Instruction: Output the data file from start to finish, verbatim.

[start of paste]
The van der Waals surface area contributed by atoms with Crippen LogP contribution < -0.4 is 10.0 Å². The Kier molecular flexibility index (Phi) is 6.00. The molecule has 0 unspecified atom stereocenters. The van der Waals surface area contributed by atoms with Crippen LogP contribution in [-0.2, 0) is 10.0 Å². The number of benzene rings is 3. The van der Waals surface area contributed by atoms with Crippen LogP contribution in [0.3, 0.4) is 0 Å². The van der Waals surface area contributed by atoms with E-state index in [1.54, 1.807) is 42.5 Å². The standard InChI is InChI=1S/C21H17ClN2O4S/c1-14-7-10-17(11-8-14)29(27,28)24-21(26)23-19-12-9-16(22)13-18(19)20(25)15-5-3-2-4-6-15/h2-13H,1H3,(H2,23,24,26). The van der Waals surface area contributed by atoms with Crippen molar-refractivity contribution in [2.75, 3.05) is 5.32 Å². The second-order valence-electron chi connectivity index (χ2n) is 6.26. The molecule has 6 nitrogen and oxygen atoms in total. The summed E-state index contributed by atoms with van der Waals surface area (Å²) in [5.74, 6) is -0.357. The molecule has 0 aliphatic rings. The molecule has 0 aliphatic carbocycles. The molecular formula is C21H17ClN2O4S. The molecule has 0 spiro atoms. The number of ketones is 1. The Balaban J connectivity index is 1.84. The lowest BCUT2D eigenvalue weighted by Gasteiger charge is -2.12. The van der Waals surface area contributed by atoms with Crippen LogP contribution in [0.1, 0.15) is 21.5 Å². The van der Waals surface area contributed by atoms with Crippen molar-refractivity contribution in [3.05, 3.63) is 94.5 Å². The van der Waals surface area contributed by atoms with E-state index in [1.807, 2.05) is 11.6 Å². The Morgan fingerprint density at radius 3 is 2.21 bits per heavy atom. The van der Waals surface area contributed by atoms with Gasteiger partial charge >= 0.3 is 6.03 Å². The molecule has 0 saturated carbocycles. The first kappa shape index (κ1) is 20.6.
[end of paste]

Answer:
The van der Waals surface area contributed by atoms with Crippen LogP contribution < -0.4 is 10.0 Å². The Kier molecular flexibility index (Phi) is 6.00. The molecule has 0 unspecified atom stereocenters. The van der Waals surface area contributed by atoms with Crippen LogP contribution in [-0.2, 0) is 10.0 Å². The number of benzene rings is 3. The van der Waals surface area contributed by atoms with Crippen LogP contribution in [0.3, 0.4) is 0 Å². The van der Waals surface area contributed by atoms with E-state index in [1.54, 1.807) is 42.5 Å². The standard InChI is InChI=1S/C21H17ClN2O4S/c1-14-7-10-17(11-8-14)29(27,28)24-21(26)23-19-12-9-16(22)13-18(19)20(25)15-5-3-2-4-6-15/h2-13H,1H3,(H2,23,24,26). The van der Waals surface area contributed by atoms with Crippen molar-refractivity contribution in [2.75, 3.05) is 5.32 Å². The second-order valence-electron chi connectivity index (χ2n) is 6.26. The molecule has 6 nitrogen and oxygen atoms in total. The summed E-state index contributed by atoms with van der Waals surface area (Å²) in [5.74, 6) is -0.357. The molecule has 0 aliphatic rings. The molecule has 0 aliphatic carbocycles. The molecular formula is C21H17ClN2O4S. The molecule has 0 spiro atoms. The number of ketones is 1. The Balaban J connectivity index is 1.84. The lowest BCUT2D eigenvalue weighted by Gasteiger charge is -2.12. The van der Waals surface area contributed by atoms with Crippen LogP contribution in [0.1, 0.15) is 21.5 Å². The van der Waals surface area contributed by atoms with Crippen molar-refractivity contribution in [3.05, 3.63) is 94.5 Å². The van der Waals surface area contributed by atoms with E-state index in [1.807, 2.05) is 11.6 Å². The Morgan fingerprint density at radius 3 is 2.21 bits per heavy atom. The van der Waals surface area contributed by atoms with Gasteiger partial charge >= 0.3 is 6.03 Å². The molecule has 0 saturated carbocycles. The first kappa shape index (κ1) is 20.6.